Nicola Hicks’s sculpture and drawings fill the Air Gallery at Glasgow's Gallery Of Modern Art, where their menace is somewhat diluted by the light and bright space. Hicks's figures, one imagines, inhabit a twilight and muddy territory; here, however, they stand in a chilled-white gallery and are clearly not at home. On a plinth, stomach-down, lies a female figure with the head of a rabbit. Her backside is raised - as if she is about to do a press-up; but stronger than the feeling that the figure might be about to break into a exercise
routine, is a brooding mood of sexual submission. Oddly, even with the current trend to make exhibition labels more ‘interpretative’, the label for Sweetie (the name of this recumbent rabbit-woman) informs us that 80% of Hicks's male friends found it the most erotic thing they had ever seen. An odd bit of interpretation of Hicks's mates, if anything.
Elsewhere is a circle of catwomen. Sweet-faced things, they could have escaped from the pages of Beatrix Potter. One stands alone. Red in colour, this is the catwoman who wants the cream. Another figure is Wo/fie Baby. A broad-shoulder beast of man, he stands with his arms outstretched and has an erect penis. Now I wonder if Hicks’s female friends find him a picture of eroticism? Interestingly, the writer Will Self has viewed Hicks’s work and was inspired to write The Camel That Broke The Straw’s Back. A muddy romp of a short story, he was clearly taken with Sweetie. (Susanna Beaumont)
Edinburgh: Edinburgh College of Art until Mon 29 Nov *‘k‘k
Quiet and unassuming, Elizabeth Motlow's photograms are studies of nature. Blackberries, leaves and flower heads are shown as fragile still-lives. Whether the skeletal-like framework of a leaf or the silhouetted form of a blackberry, her work records the everyday stuff of hedgerows that so frequently goes unobserved.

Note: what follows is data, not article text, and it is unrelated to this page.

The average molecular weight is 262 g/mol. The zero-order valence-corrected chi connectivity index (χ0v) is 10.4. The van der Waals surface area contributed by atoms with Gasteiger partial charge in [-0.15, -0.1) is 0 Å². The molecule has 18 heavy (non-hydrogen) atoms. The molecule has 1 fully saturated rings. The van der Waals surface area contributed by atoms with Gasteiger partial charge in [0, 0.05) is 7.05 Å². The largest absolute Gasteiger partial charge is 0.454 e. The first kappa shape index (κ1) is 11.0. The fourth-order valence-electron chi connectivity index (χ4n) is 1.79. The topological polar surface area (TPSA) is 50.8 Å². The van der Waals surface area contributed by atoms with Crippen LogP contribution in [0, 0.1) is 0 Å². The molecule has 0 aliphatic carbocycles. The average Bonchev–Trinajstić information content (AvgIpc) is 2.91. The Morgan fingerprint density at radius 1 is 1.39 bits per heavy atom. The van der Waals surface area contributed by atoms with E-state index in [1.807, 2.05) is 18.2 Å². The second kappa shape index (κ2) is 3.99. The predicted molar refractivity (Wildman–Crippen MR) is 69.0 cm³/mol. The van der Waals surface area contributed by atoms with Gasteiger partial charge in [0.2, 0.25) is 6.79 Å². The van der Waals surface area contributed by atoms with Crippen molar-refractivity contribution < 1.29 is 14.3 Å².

Motlow is based in Tennessee and uses the platinum palladium process to make her photograms. She places her chosen sprig on light-sensitive paper, stores it in a darkened space for varying length of time spanning from a day to a year, then develops the image by placing it in sunlight. The developed results, in various shades of brown and patterned with foliage, pay homage to nature. (Susanna Beaumont)
Joanne Tatham and
Glas ow: Bulkhead 24-Hour Viewing Win ow until Fri 3 Dec ***
Window dressing: detail of Tatham and O'Sullivan's installation
Bulkhead’s 24-hour window usually gives its audience a chance to look at something, no matter how late or early the hour. This time the process has been reversed, and travelling up Glasgow’s High Street, you quickly become aware of something looking at you. From this innocuous shop front, dozens of eyes are peering out at passers by. Get closer and your own face is reflected back at you in mirrors, while a television blasting out interference stares at you without blinking.
Vivid, monochrome and not a little sinister, this installation by Joanne Tatham and Tom O‘Sullivan makes the process of looking come alive. You are drawn to it, then unexpectedly discover that you become the object of scrutiny this time. Drawing on a favourite image of the Surrealists, it reminds you that, when it comes to the gaze, the eyes have it. (Moira Jeffrey)
l8 Nov—2 Dec 1999 THE "8193